so incongruous that anyone can recognize it as completely ridiculous.
The metaphors Jesus uses in
this saying are surprisingly the only circumstantial evidence supporting the
characterization of him as a carpenter in Mark 6:2. Both splinters and
timbers are common enough items in the everyday world of construction
workers. But a person does not have to be a craftsman to grant the general
truth of Jesus' scenario. It is always easier to spot a tiny flaw in
someone else than to admit one's own short-comings. Jesus
characteristically exaggerates the situation to dramatize the foolishness of
focusing on what's wrong with someone else without complete awareness of
their own disabilities. Anyone who dares to act out such a scene is bound
to become a public laughingstock. Because other people are sure to notice
your flaws even if you cannot.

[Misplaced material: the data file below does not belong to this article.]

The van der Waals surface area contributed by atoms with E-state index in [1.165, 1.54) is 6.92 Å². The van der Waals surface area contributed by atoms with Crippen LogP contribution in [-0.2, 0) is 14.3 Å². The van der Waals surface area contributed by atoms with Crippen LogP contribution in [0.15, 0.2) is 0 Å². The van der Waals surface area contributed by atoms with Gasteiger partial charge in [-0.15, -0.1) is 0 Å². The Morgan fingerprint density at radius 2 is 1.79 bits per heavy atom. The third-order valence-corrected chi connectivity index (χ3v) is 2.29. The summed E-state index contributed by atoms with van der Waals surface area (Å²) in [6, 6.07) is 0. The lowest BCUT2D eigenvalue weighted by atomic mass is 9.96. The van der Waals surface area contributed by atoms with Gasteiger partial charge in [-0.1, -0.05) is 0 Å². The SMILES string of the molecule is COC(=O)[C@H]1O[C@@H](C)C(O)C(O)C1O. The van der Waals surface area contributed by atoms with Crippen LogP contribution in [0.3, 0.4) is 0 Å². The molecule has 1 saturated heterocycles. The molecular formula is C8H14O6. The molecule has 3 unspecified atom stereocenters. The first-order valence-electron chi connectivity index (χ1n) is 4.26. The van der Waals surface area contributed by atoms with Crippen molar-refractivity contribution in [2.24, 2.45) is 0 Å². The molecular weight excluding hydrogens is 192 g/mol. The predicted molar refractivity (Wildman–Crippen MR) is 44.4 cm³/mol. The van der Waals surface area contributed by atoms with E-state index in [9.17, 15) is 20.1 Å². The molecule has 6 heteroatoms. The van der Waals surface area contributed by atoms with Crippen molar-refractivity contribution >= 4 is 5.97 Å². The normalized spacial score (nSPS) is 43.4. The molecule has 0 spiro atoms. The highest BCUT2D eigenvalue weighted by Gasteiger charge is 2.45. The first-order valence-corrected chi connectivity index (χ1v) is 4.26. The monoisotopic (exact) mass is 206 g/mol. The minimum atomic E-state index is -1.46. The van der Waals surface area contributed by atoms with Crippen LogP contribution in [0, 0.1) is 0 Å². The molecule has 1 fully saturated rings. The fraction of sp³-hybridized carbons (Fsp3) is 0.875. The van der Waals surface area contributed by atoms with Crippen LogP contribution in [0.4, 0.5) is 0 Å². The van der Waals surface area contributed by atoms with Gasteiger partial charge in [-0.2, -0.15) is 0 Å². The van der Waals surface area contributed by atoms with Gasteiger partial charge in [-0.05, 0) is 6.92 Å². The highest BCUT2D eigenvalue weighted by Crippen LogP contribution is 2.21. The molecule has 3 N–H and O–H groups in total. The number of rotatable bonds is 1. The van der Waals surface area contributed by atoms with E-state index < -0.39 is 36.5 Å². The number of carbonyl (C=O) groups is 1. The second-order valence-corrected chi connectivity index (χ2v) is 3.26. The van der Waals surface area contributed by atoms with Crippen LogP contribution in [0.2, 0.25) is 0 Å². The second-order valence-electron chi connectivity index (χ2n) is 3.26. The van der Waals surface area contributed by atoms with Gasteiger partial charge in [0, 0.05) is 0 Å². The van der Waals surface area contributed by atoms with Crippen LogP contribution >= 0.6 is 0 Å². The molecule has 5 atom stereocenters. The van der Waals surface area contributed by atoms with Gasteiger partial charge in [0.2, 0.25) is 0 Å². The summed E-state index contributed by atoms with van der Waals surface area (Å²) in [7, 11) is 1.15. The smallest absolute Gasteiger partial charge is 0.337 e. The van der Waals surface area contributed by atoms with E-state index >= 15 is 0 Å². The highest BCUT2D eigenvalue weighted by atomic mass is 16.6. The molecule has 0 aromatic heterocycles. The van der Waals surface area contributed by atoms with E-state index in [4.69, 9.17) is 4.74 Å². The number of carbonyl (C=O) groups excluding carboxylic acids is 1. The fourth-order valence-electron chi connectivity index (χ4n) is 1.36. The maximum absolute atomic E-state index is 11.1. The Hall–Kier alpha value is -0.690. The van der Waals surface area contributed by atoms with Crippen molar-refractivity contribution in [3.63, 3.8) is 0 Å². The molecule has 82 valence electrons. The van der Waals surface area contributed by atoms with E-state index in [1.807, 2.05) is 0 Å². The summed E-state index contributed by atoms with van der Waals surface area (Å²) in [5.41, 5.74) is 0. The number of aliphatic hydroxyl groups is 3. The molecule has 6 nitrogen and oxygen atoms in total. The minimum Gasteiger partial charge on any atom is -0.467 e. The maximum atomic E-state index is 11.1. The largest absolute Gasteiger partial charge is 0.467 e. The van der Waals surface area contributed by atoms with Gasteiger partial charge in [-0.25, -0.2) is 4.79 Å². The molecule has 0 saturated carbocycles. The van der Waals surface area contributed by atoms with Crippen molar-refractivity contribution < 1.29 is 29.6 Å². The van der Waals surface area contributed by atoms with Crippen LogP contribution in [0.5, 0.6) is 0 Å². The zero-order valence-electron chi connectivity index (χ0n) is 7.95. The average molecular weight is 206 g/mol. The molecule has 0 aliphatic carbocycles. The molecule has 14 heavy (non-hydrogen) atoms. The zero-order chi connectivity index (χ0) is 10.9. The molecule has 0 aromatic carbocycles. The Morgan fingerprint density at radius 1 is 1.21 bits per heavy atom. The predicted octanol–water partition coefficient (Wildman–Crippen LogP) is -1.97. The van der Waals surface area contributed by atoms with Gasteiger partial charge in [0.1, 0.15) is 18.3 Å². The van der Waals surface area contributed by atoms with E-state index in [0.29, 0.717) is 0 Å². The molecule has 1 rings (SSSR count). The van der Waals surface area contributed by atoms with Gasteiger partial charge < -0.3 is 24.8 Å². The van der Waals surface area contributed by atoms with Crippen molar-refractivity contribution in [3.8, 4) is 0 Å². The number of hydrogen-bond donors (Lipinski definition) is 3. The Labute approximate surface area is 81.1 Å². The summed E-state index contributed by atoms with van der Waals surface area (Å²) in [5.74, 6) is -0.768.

There is one way, however, for the person who has been cast as the attending
physician in this situation to salvage the role and avoid being laughed off
the stage. Jesus spells it out with the dry matter-of-factness of a veteran
director's stage instruction. He tells you to perform a sight-saving
operation on yourself in full view of the audience that expects you to
bungle the task. Next, to the complete amazement of those who were ready to
ridicule you, you are to proceed calmly to perform the delicate procedure
that restores your friend's impaired vision.
Jesus' script has everyone
getting cured in the end. Like a master playwright, he runs us through the
gamut of drama in swift succession. It takes him just three brief strokes
to turn the plot from melodrama to farce and then from grand tragedy to
divine comedy. All that is needed is an actor with enough stage presence to
deliver a convincing performance.
This interpretation is bound to sound novel because it is based on the
relatively unfamiliar version of this saying found in the gospel of Thomas.
As Thomas tells it, Jesus merely describes a potential disaster and offers
his listener a helpful suggestion on how to avert it. He predicts a happy